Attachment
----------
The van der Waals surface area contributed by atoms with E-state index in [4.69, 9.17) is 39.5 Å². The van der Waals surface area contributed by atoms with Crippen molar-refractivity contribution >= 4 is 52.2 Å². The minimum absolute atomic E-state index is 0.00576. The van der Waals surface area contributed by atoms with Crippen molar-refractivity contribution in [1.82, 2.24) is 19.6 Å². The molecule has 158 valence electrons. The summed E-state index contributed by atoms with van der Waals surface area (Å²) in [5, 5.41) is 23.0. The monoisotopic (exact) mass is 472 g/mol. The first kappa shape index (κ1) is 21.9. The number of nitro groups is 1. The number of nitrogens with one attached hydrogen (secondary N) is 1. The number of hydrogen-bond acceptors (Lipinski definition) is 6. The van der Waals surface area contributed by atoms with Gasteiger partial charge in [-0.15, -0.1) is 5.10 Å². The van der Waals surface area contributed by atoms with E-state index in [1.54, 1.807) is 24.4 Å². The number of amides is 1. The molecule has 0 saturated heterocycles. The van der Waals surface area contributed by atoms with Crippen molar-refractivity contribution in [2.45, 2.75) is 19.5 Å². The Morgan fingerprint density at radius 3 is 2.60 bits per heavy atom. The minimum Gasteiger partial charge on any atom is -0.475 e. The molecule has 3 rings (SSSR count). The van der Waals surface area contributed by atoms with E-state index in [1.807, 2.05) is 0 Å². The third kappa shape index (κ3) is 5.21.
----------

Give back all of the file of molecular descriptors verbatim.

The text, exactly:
The van der Waals surface area contributed by atoms with E-state index in [4.69, 9.17) is 39.5 Å². The van der Waals surface area contributed by atoms with Crippen molar-refractivity contribution >= 4 is 52.2 Å². The minimum absolute atomic E-state index is 0.00576. The van der Waals surface area contributed by atoms with Crippen molar-refractivity contribution in [1.82, 2.24) is 19.6 Å². The molecule has 158 valence electrons. The summed E-state index contributed by atoms with van der Waals surface area (Å²) in [5, 5.41) is 23.0. The monoisotopic (exact) mass is 472 g/mol. The first kappa shape index (κ1) is 21.9. The number of nitro groups is 1. The number of nitrogens with one attached hydrogen (secondary N) is 1. The number of hydrogen-bond acceptors (Lipinski definition) is 6. The van der Waals surface area contributed by atoms with Gasteiger partial charge in [-0.15, -0.1) is 5.10 Å². The van der Waals surface area contributed by atoms with E-state index in [1.54, 1.807) is 24.4 Å². The number of amides is 1. The molecule has 0 saturated heterocycles. The van der Waals surface area contributed by atoms with Crippen molar-refractivity contribution in [2.45, 2.75) is 19.5 Å². The Morgan fingerprint density at radius 3 is 2.60 bits per heavy atom. The minimum Gasteiger partial charge on any atom is -0.475 e. The molecule has 3 rings (SSSR count). The van der Waals surface area contributed by atoms with E-state index in [1.807, 2.05) is 0 Å². The third kappa shape index (κ3) is 5.21.